A simple estimation template 

A basic estimation template should capture, at the very least, efforts, exceptions, and re-baselines. Here are the basic fields Deepa recommends in an estimation template: 

  1. Task 
  2. Task description 
  3. Task priority 
  4. Task complexity (simple, medium, complex)
  5. Task weightage (as a percentage, a function of priority and complexity) 
  6. Calculated efforts 
  7. Last baseline
  8. Exception pointers 
  9. Categorization

Sample estimation plan for a planning and kickoff phase

Deepa shared a sample estimation for ‘Planning and Kickoff’, the first phase of their implementation. She recommends locking down and documenting the exact outcome of each phase, which in the case of this example, is finalizing the implementation approach and expectation-setting for it. 


Deepa stressed the need to revisit the estimation template each time for every implementation to fill in the estimates, re-baselines, and exceptions. This way, you cover all four elements of estimation (history, classification, repetition, and baseline) in every parse for implementation. 

The right time for estimation 

In all cases, estimation needs to happen before the project initiation to set and manage expectations. Deepa also recommends that Implementation teams run an updated estimation for a basic project every month, so the Sales team knows what to commit to the customer. This can also help add a sense of urgency at the customer end. If the Sales team were to lay down expectations and say, for instance, ‘there is an implementation team ready for a 250-hour implementation if you get started right away’, that would set clear expectations and nudge customers to act quickly.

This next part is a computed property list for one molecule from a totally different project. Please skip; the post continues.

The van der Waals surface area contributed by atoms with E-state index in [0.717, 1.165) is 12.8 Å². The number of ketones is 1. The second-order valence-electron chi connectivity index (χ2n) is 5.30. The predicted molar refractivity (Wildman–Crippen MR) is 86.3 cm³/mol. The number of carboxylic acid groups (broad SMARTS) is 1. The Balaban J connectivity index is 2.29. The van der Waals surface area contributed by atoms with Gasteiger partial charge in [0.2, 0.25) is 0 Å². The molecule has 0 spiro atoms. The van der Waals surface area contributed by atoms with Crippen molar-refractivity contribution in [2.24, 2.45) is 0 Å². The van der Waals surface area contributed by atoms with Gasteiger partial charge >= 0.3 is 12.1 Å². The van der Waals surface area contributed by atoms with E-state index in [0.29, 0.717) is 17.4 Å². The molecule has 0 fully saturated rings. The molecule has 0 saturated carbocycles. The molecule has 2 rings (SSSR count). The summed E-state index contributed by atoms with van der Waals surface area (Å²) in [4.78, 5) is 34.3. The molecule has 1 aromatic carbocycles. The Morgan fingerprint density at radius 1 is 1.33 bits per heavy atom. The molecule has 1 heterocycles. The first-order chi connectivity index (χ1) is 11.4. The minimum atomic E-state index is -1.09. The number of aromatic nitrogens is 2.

Best practices for documentation to aid re-baselining and estimation 

Here are some suggestions and recommendations Deepa shared: 

  • The ideal frequency for re-baselining: once every quarter. If you find too much dynamism or variance in your project implementation or through your re-baselining exercises, it makes sense to do it more frequently to handle exceptions or issues. 
  • Ensuring that every implementation plan covers planned effort vs. actual effort while every estimation plan should have a field for exceptions. 
  • Templatizing all documentation as much as possible is the best way to make the estimation exercise more efficient. 
  • Keeping ll templates simple enough for both internal and external teams to understand while highlighting the absolute value add for each step to make documentation and data gathering effective.
    (Rocketlane builds templatization into its platform so you can create templates that you can then reuse forever. These project templates and document templates help you repeat your best work, save time, and ensure consistency.)
  • Building ownership by having someone responsible for documentation and updating documentation is the best way to introduce estimation process triggers into the system. 

Rocketlane can help make estimations for your implementation projects much more efficient. Besides helping you build templates, it also automatically gathers data from all your projects so you can access it all in one place without missing a single implementation. Rocketlane is built to ensure that all the four elements of successful estimation that Deepa shared,i.e., history, classification, repetition, and baselining, are taken care of, so you can focus on your team and your customers.

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Srikrishnan Ganesan
Co-founder, Rocketlane

Love technology and start-ups. Your friendly neighbourhood CX and onboarding enthusiast. Follow me on Twitter @srikrishnang